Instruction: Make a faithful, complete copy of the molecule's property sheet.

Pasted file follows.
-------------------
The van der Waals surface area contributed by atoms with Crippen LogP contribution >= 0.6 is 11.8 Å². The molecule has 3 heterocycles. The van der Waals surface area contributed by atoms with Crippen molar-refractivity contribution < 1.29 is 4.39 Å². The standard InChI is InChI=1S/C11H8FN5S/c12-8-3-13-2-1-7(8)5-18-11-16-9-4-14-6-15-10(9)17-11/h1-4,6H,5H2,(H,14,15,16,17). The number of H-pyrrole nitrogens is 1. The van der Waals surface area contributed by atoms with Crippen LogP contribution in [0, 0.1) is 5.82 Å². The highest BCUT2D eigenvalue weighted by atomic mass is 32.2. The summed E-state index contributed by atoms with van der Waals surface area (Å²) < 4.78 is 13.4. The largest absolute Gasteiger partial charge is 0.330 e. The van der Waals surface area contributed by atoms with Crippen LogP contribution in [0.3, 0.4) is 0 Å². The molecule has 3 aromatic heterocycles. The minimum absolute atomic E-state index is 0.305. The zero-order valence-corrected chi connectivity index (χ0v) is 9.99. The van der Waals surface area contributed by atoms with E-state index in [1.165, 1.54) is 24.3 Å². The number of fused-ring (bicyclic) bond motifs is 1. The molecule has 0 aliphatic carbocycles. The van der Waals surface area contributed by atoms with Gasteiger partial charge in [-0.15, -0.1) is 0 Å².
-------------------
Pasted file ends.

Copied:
The van der Waals surface area contributed by atoms with Crippen LogP contribution >= 0.6 is 11.8 Å². The molecule has 3 heterocycles. The van der Waals surface area contributed by atoms with Crippen molar-refractivity contribution < 1.29 is 4.39 Å². The standard InChI is InChI=1S/C11H8FN5S/c12-8-3-13-2-1-7(8)5-18-11-16-9-4-14-6-15-10(9)17-11/h1-4,6H,5H2,(H,14,15,16,17). The number of H-pyrrole nitrogens is 1. The van der Waals surface area contributed by atoms with Crippen LogP contribution in [0, 0.1) is 5.82 Å². The highest BCUT2D eigenvalue weighted by atomic mass is 32.2. The summed E-state index contributed by atoms with van der Waals surface area (Å²) < 4.78 is 13.4. The largest absolute Gasteiger partial charge is 0.330 e. The van der Waals surface area contributed by atoms with Crippen LogP contribution in [0.3, 0.4) is 0 Å². The molecule has 3 aromatic heterocycles. The minimum absolute atomic E-state index is 0.305. The zero-order valence-corrected chi connectivity index (χ0v) is 9.99. The van der Waals surface area contributed by atoms with E-state index in [1.165, 1.54) is 24.3 Å². The number of fused-ring (bicyclic) bond motifs is 1. The molecule has 0 aliphatic carbocycles. The van der Waals surface area contributed by atoms with Gasteiger partial charge in [-0.15, -0.1) is 0 Å².